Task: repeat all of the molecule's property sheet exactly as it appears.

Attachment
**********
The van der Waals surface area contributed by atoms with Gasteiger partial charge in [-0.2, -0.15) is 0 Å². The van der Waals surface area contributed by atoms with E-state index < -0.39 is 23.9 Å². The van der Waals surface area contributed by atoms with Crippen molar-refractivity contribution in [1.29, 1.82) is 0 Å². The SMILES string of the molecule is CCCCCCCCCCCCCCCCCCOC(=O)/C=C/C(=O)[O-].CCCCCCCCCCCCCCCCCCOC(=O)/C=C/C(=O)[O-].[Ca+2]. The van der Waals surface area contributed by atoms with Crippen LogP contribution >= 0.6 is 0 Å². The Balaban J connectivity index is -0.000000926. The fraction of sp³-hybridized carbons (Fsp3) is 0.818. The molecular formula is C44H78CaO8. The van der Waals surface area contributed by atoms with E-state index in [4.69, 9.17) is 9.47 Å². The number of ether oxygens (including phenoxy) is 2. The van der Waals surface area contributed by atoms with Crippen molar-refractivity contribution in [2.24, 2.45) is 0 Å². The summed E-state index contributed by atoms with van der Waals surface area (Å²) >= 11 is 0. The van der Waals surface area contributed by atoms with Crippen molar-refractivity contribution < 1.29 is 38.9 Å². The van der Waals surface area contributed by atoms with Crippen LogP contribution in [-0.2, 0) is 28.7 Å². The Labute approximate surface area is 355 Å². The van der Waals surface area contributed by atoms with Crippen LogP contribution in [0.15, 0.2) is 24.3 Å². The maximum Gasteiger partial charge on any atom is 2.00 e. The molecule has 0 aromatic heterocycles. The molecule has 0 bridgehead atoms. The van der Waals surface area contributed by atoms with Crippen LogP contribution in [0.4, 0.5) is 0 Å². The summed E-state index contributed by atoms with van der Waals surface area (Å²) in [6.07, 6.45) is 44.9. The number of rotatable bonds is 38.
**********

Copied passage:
The van der Waals surface area contributed by atoms with Gasteiger partial charge in [-0.2, -0.15) is 0 Å². The van der Waals surface area contributed by atoms with E-state index < -0.39 is 23.9 Å². The van der Waals surface area contributed by atoms with Crippen molar-refractivity contribution in [1.29, 1.82) is 0 Å². The SMILES string of the molecule is CCCCCCCCCCCCCCCCCCOC(=O)/C=C/C(=O)[O-].CCCCCCCCCCCCCCCCCCOC(=O)/C=C/C(=O)[O-].[Ca+2]. The van der Waals surface area contributed by atoms with Crippen LogP contribution >= 0.6 is 0 Å². The Balaban J connectivity index is -0.000000926. The fraction of sp³-hybridized carbons (Fsp3) is 0.818. The molecular formula is C44H78CaO8. The van der Waals surface area contributed by atoms with E-state index in [4.69, 9.17) is 9.47 Å². The number of ether oxygens (including phenoxy) is 2. The van der Waals surface area contributed by atoms with Crippen molar-refractivity contribution in [2.24, 2.45) is 0 Å². The summed E-state index contributed by atoms with van der Waals surface area (Å²) >= 11 is 0. The van der Waals surface area contributed by atoms with Crippen molar-refractivity contribution < 1.29 is 38.9 Å². The van der Waals surface area contributed by atoms with Crippen LogP contribution in [-0.2, 0) is 28.7 Å². The Labute approximate surface area is 355 Å². The van der Waals surface area contributed by atoms with Crippen LogP contribution in [0.15, 0.2) is 24.3 Å². The maximum Gasteiger partial charge on any atom is 2.00 e. The molecule has 0 aromatic heterocycles. The molecule has 0 bridgehead atoms. The van der Waals surface area contributed by atoms with Crippen LogP contribution in [0.4, 0.5) is 0 Å². The summed E-state index contributed by atoms with van der Waals surface area (Å²) in [6.07, 6.45) is 44.9. The number of rotatable bonds is 38.